I love going to the movies. I feel like I’m careful about what I watch but I love the relaxation and the buttered popcorn! Just give me the popcorn and no one will get hurt! I love going to the movies!

Larry hates going to the movies. He’s so careful about what he watches that he watches nothing. He hates being in the theater and tries to resist the buttered popcorn. Larry hates going to the movies.

Do you see a difference in defining pleasure?

But this post isn’t about marriage. It’s about pleasure. Because in reading Gary Thomas’ book Pure Pleasure, I realized that I define pleasure too narrowly. Going to the movies can be easily defined as pleasure for me but it’s not for Larry.

Well, maybe this post is about marriage a little. Because I complain that I want time with Larry and “why won’t you go to the movies with me?” I want the pleasure of his company in something I enjoy and while that’s natural, I make it seem like it’s only time with Larry that I’m asking for, when actually I’m trying to fulfill my idea of pleasure.

So while reading Gary’s book, I realized that watching a football game with Larry (and rubbing his feet) is spending time with Larry. I say I want time with Larry but I don’t want it that way! Watching a football game while rubbing his feet is not pleasure for me. I demand it be my way!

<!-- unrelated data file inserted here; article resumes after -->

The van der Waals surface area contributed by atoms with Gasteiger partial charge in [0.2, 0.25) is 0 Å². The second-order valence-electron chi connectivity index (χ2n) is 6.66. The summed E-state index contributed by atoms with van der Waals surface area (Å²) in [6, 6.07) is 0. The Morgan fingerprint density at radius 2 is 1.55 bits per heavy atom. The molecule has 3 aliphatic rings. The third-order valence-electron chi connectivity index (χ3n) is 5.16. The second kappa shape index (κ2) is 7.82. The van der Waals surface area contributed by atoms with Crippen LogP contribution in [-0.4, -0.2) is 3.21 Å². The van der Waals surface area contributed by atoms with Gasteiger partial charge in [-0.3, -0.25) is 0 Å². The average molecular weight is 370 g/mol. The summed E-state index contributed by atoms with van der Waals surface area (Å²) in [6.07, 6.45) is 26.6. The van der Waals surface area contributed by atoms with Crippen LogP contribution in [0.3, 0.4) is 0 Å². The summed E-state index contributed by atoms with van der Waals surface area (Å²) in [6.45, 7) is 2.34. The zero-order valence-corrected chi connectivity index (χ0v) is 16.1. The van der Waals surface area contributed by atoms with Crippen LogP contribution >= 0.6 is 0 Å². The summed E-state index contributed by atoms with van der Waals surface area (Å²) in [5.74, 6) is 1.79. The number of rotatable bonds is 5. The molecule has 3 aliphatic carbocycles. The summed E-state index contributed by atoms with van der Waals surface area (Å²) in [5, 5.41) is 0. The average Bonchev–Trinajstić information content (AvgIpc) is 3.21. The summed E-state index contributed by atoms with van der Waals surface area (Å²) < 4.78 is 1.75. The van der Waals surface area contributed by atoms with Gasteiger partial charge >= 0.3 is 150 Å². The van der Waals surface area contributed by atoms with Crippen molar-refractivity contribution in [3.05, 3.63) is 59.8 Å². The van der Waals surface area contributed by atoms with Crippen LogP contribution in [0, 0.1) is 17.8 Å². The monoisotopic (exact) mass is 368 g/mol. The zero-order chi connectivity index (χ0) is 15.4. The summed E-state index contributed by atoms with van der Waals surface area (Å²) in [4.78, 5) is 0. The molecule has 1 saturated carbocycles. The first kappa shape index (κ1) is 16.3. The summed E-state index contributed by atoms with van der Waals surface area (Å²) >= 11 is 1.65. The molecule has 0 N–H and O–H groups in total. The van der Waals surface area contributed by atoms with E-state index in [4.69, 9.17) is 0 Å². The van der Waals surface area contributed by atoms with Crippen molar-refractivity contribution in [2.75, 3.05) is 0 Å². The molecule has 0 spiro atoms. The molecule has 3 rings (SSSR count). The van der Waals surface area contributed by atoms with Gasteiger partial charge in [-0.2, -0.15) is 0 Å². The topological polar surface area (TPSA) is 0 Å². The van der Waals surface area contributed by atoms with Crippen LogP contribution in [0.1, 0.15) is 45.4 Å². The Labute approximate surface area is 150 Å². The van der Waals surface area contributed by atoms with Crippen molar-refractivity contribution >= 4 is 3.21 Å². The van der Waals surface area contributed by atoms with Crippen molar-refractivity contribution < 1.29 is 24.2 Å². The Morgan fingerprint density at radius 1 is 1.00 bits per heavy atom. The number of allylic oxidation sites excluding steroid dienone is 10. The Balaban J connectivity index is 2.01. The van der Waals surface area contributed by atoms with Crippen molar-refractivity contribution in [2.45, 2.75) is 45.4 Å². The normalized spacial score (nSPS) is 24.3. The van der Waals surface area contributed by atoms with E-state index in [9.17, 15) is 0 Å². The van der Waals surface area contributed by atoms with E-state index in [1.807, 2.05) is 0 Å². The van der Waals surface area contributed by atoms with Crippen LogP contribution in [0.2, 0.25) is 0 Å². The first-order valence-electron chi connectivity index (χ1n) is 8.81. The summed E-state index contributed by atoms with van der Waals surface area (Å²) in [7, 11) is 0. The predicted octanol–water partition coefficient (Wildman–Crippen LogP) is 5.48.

Can I broaden my definition of pleasure and include more of a variety in that definition? One way to do that is to recognize that when I’m “out,” like going to a movie, I don’t feel pressured to “work,” like I do when I’m at home. When I’m “out,” I obviously can’t do the dishes. But while at home, I feel pressured knowing the dishes need washing. That’s not pleasure.

How about if I consider watching the football game being “out,” and ignore the dishes? hmmm…maybe that could work.

Then I started thinking of how Jesus enjoyed pleasure. What did Jesus seem to enjoy? He enjoyed his friends, fellowship, food, and solitude. Could it even be that Martha was highly energized to fix good food–and a variety–because she knew Jesus enjoyed food and she wanted to please him?

For those of us who think every second has to have spiritual value and production, think of Jesus in His times of pleasure–including sleeping on a storm-tossed boat instead of lecturing His disciples about faith. (OK, that did come after they woke Him up.) And yes, sleeping is pleasurable! I just wish I could stay awake while I’m sleeping in order to enjoy it!

Gary wisely writes, “If you’re the responsible type, you may allow yourself to enjoy pleasure if every chore is done, the house is spotlessly clean, no one within a hundred miles of you is sick, no one needs anything, and the planet has finally achieved world peace.
“That’s not going to happen.” (pg 97)


Do you need to broaden your definition of pleasure? (Wanna go to the movies with me?)